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The ACA and mental health, substance abuse treatment
December 15, 2011
Last week, we re-ran an earlier blog post about how expanding Medicaid through theAffordable Care Act (ACA) is critical to ending chronic homelessness. Starting in 2014, the vast majority of vulnerable adults not already on Medicaid will have the opportunity to enroll in a health benefits plan. We talked about what this means for individuals and their access to care, and what it means for communities, given new opportunities to access Medicaid funding.
Today, we look deeper into the crystal ball to explore what health care reform might mean for mental health and substance abuse treatment.
Behavioral health services, including treatment for substance use disorders, will be part of new Medicaid benefits. Between now and 2014 – and for a long time after – policy officials and advocates will be talking about what those benefits might look like in any given state. What kinds of services will Medicaid pay for? In what kinds of settings, for how long, and by whom? These are key questions that policymakers will gradually answer as implementation proceeds. No matter what, though, it is clear that the ACA is meant to transform behavioral health care delivery, as it transforms the rest of the health care system.
Consider, for instance, that 61 percent of people served under state substance abuse programs have no insurance. Some 87 percent of those uninsured behavioral health consumers will be eligible for Medicaid. So already we can see that Medicaid will play a much bigger role than it has in the past. Many providers of substance abuse treatment do not accept Medicaid now, and will have to decide how they are going to relate to the program in the future.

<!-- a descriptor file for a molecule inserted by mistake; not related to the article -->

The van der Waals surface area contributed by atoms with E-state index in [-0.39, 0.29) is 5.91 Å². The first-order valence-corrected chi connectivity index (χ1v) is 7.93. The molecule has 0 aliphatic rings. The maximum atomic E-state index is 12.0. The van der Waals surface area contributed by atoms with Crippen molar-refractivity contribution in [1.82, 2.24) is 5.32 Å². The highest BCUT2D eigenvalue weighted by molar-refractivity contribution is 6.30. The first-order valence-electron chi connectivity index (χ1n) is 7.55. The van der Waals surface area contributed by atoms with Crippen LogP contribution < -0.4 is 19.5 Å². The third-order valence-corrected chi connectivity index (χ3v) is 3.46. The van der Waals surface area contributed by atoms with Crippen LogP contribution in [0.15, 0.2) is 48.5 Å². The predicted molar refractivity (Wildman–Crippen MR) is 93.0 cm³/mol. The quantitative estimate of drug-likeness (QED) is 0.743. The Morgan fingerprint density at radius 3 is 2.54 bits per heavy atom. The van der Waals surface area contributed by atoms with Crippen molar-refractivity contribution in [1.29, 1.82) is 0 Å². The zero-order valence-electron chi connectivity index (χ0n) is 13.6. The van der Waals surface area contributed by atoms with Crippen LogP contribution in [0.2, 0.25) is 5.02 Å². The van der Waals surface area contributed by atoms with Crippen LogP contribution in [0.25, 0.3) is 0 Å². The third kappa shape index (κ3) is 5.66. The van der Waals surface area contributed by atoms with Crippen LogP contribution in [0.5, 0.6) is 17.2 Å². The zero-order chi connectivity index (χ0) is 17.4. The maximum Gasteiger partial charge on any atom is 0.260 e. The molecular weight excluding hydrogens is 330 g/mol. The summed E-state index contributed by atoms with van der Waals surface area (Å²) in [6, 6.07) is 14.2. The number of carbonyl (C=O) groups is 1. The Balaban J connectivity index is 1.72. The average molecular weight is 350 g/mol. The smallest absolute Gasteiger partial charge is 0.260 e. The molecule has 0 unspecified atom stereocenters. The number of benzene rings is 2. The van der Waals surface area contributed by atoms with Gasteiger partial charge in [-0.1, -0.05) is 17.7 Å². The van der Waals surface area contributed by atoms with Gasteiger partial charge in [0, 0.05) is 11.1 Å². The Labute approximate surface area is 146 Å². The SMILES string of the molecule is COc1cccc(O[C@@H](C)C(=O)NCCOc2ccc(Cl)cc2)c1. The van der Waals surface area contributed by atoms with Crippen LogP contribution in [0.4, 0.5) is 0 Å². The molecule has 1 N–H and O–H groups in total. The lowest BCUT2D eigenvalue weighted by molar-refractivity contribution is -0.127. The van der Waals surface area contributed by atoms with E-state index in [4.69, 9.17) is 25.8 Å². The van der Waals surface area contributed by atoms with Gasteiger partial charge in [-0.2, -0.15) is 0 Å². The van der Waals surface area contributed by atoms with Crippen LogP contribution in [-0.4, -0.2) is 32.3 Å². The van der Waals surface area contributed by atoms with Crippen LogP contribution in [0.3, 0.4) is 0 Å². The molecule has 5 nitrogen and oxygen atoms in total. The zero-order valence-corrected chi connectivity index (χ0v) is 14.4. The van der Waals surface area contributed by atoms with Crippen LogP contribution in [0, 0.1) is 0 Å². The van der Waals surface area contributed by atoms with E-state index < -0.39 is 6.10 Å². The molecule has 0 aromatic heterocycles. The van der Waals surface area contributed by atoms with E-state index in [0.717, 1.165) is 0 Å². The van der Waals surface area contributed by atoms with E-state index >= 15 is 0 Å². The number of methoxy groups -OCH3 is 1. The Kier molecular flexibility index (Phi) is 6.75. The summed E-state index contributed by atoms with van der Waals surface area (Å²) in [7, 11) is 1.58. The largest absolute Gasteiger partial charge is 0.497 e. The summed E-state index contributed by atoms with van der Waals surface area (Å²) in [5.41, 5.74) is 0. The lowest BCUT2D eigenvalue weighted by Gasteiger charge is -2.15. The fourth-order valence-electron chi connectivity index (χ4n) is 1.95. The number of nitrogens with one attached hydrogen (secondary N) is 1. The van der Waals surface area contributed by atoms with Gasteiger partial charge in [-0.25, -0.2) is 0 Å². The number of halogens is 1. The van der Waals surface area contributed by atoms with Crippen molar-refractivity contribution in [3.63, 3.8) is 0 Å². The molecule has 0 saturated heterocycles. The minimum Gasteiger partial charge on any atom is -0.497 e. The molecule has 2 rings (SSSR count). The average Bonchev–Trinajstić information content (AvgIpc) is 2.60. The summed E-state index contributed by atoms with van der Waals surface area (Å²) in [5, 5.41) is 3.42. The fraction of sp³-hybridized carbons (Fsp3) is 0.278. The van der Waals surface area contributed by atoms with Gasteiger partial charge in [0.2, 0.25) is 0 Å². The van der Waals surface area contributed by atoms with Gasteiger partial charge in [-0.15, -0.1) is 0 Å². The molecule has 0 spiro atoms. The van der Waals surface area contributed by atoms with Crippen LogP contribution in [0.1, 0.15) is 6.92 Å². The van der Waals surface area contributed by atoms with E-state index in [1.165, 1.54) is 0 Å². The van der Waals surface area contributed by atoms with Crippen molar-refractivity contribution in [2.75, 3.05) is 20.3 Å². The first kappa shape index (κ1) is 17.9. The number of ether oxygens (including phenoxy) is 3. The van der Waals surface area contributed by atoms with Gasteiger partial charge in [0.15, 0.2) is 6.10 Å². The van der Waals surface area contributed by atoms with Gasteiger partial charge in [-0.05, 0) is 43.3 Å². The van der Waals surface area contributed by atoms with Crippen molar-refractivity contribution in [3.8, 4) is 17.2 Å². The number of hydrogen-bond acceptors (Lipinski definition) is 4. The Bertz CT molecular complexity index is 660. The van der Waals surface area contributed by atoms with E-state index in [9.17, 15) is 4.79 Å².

We also know that the ACA is driving – or attempting to drive – integration of behavioral and physical health care (what is often called “primary care”). Experts speak of “bi-directional” integration, meaning simply that care is client-centered rather than silo-based. So a person needing medical care and behavioral health treatment will be served in a holistic fashion, wherever they access care. There is a double bottom line here – improved access and quality for the consumer; and cost effectiveness in the programs that serve them. To make this work, Medicaid is encouraging the “medical home” concept to coordinate services for people with complex needs like severe mental illness and co-occurring substance or medical conditions.
What does all of this mean when homelessness is in the picture?
- First, it means that Medicaid is moving closer to housing solutions that are proven to be effective. Medicaid does not pay for housing, but it will offer more ways to meet people clinically where they are – for instance, in supportive housing – with more of the services they need.
- Second, communities have an important window of opportunity to make their homelessness assistance programs more effective and realign their funding priorities. Now is the time to build service networks that emphasize service integration, client-centered strategies, and financing that follows the changes in health care financing.
At the Alliance, we are excited to see communities respond to these promising changes that can really improve the lives of vulnerable people who are homeless or at-risk of homelessness. We are studying models and best practices to share in the broader advocacy community. For instance, the Alliance will host a webinar in early January that will highlight the practical aspects of integrating health care with supportive housing. (Register here.)